`May be so, Mr. Darnay; may be not. Don't let your sober face elate you, however; you don't know what it may come to. Good-night!'。， He had no opportunity of saying, or so much as thinking, anything else, until he was clear of the Old Bailey; for, the crowd came pouring out with a vehemence that nearly took him off his legs, and a loud buzz swept into the street as if the baffled blue-flies were dispersing in search of other carrion.CHAPTER IVCongratulatoryFROM the dimly-lighted passages of the court, the last sediment of the human stew that had been boiling there all day, was straining off, when Doctor Manette, Lucie Manette, his daughter, Mr. Lorry, the solicitor for the defence, and its counsel, Mr. Stryver, stood gathered round Mr. Charles Darnay--just released--congratulating him on his escape from death.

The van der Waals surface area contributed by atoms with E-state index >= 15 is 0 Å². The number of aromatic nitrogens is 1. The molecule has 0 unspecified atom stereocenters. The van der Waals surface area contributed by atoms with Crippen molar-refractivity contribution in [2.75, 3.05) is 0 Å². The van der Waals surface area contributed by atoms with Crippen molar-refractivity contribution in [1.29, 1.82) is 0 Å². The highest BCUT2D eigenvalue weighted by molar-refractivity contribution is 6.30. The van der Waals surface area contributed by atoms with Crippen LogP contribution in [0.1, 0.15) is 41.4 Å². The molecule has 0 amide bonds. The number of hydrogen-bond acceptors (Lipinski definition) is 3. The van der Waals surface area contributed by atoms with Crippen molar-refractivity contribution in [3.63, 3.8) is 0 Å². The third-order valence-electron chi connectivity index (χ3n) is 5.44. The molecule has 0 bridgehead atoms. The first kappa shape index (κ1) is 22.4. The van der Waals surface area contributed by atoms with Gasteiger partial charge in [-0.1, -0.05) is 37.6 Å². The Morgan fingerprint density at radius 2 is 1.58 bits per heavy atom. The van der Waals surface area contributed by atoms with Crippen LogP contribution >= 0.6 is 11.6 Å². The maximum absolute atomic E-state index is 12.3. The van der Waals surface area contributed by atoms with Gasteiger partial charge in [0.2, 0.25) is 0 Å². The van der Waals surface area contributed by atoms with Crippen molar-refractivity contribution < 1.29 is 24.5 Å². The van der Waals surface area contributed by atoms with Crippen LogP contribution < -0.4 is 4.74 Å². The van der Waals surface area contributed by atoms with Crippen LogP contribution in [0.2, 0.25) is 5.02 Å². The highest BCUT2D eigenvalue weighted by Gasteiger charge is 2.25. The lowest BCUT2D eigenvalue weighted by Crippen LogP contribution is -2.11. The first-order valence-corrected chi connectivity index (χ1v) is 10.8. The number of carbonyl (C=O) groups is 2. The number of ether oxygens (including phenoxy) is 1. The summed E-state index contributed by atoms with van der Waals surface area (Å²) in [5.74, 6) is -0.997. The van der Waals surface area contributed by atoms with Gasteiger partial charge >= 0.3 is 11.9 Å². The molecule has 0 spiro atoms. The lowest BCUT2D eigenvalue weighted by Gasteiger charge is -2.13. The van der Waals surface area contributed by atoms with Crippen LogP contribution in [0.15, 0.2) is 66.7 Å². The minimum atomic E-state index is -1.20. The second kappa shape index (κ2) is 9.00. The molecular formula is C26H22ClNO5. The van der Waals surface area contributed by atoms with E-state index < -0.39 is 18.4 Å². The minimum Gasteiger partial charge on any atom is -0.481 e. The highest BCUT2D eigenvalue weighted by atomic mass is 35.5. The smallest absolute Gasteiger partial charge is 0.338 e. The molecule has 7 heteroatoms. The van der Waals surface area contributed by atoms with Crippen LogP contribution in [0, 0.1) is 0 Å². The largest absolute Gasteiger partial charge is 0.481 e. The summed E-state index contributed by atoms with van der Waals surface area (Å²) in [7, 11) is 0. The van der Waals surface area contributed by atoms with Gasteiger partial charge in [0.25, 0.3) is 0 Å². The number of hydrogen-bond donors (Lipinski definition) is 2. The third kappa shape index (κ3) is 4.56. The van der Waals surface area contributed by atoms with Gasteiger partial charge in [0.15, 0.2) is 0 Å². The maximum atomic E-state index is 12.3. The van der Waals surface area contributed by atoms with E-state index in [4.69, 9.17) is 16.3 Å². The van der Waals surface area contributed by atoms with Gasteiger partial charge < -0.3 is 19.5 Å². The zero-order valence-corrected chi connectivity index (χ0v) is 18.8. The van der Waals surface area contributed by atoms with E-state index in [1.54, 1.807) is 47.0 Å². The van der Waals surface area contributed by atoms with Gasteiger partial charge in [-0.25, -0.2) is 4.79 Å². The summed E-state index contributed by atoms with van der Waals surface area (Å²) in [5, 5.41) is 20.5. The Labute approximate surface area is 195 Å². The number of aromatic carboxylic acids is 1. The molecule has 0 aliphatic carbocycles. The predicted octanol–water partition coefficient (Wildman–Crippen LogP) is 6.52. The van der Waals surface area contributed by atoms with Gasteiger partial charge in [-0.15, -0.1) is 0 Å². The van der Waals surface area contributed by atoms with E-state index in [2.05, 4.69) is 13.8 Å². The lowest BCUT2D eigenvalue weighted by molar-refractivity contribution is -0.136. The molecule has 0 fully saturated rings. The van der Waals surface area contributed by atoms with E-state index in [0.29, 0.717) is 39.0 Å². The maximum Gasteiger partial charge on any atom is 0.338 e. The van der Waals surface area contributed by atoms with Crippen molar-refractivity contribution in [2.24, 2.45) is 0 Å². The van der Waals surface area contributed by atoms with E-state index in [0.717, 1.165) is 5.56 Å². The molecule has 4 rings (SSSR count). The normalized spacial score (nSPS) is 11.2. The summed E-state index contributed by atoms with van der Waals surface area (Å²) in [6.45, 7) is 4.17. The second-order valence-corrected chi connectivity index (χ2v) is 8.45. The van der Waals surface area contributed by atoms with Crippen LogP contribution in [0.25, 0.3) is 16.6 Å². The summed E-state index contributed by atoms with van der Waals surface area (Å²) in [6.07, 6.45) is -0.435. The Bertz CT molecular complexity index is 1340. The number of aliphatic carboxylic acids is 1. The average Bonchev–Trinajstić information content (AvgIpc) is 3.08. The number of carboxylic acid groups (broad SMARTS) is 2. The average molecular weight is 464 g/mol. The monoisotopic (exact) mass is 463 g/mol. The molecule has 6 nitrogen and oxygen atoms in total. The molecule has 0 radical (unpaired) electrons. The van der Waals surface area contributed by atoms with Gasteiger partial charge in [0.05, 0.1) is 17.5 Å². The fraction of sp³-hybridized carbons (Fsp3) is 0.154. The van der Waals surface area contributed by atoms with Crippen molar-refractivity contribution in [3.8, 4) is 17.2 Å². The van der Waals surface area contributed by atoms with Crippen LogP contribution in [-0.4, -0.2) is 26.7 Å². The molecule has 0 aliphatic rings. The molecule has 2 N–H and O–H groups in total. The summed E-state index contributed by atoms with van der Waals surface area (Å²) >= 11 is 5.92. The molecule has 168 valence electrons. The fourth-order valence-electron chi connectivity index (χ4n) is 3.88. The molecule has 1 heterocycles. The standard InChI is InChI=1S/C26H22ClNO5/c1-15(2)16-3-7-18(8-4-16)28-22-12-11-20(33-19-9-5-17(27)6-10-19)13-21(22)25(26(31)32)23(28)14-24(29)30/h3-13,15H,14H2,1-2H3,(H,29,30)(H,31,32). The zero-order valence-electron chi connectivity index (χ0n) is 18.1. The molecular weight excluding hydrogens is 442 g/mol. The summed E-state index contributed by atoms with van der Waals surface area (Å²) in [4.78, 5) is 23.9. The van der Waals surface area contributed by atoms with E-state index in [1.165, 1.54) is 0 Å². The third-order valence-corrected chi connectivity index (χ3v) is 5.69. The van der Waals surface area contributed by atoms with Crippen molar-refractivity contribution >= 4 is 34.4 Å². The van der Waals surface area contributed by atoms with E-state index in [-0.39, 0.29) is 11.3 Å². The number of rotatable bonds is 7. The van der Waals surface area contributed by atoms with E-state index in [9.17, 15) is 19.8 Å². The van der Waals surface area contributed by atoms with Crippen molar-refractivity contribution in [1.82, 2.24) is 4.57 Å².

。， Sydney Carton, idlest and most unpromising of men, was Stryver's great ally. What the two drank together, between Hilary Term and Michaelmas, might have floated a king's ship. Stryver never had a case in hand, anywhere, but Carton was there, with his hands in his pockets, staring at the ceiling of the court; they went the same Circuit, and even there they prolonged their usual orgies late into the night, and Carton was rumoured to be seen at broad day, going home stealthily and unsteadily to his lodgings, like a dissipated cat. At last, it began to get about, among such as were interested in the matter, that although Sydney Carton would never be a lion, he was an amazingly good jackal, and that he rendered suit and service to Stryver in that humble capacity.